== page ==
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Fists fly in game of strategy
Speaking of big time: Mr. Simmons will serve as a color commentator for tonight’s Fox segment, which may be repackaged into a stand-alone special at the end of the month. He recently flew to Los Angeles to tape additional material.
“I told Fox I couldn’t do it, I was retired from active competition,” he said. “They said all the best play-by-play guys are retired athletes. So you’re in.”
In August, Mr. Simmons put together the first national RPS tournament at DC9 in the District, filling 128 bracket spots in half an hour. A beer company sponsored the event, and Mr. Simmons hopes to hold a second tournament this winter.
“I’d like to do it at MCI Center with Coke and Pepsi as sponsors,” he said. “That’s the dream.”
Absurd? Maybe not. Mr. Leshem is considering a televised celebrity RPS tournament (for charity, of course). Fox has an option to broadcast additional RPS events. Next year’s world championships may move to a Las Vegas casino, major corporate sponsorship in tow.
The sport has never been healthier. And that worries Mr. Walker.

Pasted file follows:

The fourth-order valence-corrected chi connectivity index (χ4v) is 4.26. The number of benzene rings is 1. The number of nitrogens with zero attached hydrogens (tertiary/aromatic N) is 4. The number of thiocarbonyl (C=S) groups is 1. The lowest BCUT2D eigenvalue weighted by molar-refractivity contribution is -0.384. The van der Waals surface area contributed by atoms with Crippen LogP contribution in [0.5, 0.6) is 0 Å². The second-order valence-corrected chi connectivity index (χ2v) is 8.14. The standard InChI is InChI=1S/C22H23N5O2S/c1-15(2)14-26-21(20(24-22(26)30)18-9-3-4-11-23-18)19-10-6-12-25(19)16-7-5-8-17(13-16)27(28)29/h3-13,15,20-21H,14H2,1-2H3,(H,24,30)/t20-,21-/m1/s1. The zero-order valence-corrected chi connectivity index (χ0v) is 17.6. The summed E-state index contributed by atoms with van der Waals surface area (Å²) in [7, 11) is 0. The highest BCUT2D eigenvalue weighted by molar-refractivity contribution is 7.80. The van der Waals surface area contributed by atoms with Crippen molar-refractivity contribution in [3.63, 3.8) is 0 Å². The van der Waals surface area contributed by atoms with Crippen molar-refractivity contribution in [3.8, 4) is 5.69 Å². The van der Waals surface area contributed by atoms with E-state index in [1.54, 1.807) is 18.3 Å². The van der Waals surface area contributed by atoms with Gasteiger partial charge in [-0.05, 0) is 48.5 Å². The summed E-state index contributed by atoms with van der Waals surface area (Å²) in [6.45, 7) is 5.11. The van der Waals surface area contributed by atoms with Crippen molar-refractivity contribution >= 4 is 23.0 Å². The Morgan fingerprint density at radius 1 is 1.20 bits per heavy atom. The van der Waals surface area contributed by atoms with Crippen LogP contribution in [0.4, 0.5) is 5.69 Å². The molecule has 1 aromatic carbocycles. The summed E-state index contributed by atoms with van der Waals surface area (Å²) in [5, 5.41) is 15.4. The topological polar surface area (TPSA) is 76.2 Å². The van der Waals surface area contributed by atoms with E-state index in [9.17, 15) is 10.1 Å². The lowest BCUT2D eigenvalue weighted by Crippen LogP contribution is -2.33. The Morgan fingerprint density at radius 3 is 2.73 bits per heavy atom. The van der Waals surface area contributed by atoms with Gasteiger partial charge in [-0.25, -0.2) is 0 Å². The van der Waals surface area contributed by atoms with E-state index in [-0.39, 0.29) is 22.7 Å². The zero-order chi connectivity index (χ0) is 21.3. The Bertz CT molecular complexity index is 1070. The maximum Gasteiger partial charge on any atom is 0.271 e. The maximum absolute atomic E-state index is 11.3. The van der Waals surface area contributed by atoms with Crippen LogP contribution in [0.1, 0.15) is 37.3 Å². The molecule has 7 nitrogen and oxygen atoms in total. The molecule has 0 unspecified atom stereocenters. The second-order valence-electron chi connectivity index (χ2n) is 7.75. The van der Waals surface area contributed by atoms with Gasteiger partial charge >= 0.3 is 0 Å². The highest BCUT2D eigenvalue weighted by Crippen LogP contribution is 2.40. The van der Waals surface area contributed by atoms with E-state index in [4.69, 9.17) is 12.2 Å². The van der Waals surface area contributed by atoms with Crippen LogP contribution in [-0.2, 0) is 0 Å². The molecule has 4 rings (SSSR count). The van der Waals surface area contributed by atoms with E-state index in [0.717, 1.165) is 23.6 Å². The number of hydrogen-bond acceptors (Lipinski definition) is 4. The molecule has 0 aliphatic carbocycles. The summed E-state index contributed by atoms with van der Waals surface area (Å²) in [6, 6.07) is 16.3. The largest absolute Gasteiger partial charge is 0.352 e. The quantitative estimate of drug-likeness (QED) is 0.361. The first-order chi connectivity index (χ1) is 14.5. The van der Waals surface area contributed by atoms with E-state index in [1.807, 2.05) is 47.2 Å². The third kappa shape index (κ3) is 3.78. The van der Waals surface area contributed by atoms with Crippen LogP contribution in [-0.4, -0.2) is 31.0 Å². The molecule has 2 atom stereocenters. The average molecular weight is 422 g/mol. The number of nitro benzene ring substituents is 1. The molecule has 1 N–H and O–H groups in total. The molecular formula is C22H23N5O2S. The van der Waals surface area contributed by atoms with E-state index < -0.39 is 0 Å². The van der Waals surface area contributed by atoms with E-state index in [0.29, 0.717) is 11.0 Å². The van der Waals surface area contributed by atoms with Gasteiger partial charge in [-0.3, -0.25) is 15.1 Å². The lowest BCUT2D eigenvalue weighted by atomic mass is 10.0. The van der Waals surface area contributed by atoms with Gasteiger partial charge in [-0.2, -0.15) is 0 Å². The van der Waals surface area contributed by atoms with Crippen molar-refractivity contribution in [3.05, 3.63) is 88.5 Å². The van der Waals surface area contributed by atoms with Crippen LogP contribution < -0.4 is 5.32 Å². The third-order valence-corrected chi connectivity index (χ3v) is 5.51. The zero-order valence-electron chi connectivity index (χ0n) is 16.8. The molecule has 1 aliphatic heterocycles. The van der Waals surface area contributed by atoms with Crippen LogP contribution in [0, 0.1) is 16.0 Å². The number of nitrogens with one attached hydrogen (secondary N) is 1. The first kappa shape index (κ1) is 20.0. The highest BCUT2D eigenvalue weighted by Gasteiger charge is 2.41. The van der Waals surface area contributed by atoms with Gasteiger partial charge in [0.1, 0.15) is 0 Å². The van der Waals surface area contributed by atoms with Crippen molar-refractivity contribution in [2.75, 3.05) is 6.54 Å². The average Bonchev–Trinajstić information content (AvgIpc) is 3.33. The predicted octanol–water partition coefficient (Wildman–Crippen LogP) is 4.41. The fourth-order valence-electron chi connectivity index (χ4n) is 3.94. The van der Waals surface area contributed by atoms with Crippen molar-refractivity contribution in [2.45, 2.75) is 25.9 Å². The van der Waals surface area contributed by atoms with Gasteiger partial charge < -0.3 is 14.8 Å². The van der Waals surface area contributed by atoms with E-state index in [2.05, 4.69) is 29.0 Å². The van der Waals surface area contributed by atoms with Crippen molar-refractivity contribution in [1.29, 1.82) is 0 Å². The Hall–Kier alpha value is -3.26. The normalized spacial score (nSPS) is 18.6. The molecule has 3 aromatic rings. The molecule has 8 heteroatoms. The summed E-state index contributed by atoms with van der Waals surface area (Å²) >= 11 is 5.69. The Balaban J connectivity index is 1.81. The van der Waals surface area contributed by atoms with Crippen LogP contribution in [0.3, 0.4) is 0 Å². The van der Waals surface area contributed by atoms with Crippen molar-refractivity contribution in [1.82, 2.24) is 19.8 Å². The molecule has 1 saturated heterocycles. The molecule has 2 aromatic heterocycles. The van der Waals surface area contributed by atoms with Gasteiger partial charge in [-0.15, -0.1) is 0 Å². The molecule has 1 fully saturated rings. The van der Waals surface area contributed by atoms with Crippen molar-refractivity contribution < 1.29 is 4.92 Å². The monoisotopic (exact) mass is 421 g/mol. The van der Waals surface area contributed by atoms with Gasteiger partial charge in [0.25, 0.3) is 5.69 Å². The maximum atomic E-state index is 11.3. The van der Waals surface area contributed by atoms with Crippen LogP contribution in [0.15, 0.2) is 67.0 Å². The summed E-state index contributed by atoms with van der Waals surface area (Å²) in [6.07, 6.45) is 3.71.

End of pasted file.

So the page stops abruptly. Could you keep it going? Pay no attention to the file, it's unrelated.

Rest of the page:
“In a way, it’s kind of bittersweet,” he said. “If this becomes 100 percent real and legitimate, is there any humor left?”
Which brings us back to dynamite. Like other illegal throws — the trite Texas Longhorn, the goofy Spock, the vulgar Bird — the thumbs-up gesture ruins the game’s tripartite symmetry. And balance among hands, between satire and seriousness, is what makes RPS unique.
Not to mention a good excuse to get together and have a drink, especially when loser buys.
“Dynamite will never be accepted in serious play,” Mr. Simmons said. “People say, ‘You’re a bunch of idiots, there’s no strategy, throw them to the lions.’ But I pretty much can drink free anywhere in D.C.”
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